The Art Newspaper trekked to Washington, DC to cover the (e)merge art fair opening there for the first time under the guidance of the Rubell family:
Emerge was hampered by a bleak location and the curatorial challenges that stem rooms that were, by gallery standards, cramped and dimly lit rooms. Around 1,400 people attended the preview on 22 September, although few out-of-towners were in evidence. One New Yorker, Christopher Apgar, a trustee of the Museum of Modern Art, had travelled to the fair with his wife, but not to buy. He said he wanted to show support for Allen and added that he did not see many other Manhattanites.
Those who did attend were in no hurry to buy, given the low prices and lack of competition. “It’s not like Art Basel Miami Beach, where you see a Basquiat for $11m and have to buy it now or it won’t be there later,” said local collector and curator Michael Pollack.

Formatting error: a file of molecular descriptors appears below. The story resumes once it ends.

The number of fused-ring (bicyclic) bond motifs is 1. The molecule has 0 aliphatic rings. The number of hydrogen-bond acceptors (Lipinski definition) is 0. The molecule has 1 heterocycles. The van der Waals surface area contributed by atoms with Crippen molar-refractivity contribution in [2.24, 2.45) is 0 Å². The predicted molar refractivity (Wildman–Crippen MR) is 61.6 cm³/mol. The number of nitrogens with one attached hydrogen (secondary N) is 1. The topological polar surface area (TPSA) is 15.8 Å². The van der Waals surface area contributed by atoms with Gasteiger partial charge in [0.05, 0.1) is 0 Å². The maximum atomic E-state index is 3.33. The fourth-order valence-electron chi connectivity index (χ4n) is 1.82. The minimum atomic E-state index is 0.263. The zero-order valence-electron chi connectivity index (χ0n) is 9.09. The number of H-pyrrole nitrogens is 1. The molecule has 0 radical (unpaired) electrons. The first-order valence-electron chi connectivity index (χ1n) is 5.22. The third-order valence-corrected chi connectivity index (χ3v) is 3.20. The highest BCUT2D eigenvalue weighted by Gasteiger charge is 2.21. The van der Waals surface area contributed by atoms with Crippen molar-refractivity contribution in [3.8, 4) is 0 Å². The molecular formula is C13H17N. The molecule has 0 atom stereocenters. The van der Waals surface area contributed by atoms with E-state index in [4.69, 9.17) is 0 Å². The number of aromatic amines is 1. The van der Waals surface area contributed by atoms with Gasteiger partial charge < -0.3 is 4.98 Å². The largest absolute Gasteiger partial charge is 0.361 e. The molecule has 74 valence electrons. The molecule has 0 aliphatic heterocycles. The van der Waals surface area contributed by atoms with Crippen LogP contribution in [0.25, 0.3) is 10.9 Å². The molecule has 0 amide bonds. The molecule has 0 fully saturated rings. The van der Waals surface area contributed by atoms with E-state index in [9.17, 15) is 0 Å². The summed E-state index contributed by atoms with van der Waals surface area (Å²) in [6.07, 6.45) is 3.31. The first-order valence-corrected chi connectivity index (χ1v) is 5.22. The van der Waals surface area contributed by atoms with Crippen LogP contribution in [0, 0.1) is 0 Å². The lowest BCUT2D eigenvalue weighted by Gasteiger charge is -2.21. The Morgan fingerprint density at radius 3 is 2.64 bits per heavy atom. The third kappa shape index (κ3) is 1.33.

To attract new collectors, the fair’s organisers suggested galleries keep their prices at $5,000 and under, although not all heeded the price cap. Milan-based gallery Jerome Zodo Contemporary offered a large-scale ceramic engine by mid-career New York artist Steven Montgomery, priced at $42,000. Static Fuel #4, 2005, was one of the most expensive works on show, but never found a buyer. Jerome Zodo, the gallery’s director, said he had expected more of the fair and its promotion. Nonetheless, he made one sale of a work priced at only $2,500—Brooklyn artist Ben Grasso’s small oil painting Adaptation, 2011.
Emerging Into Dim Light (The Art Newspaper)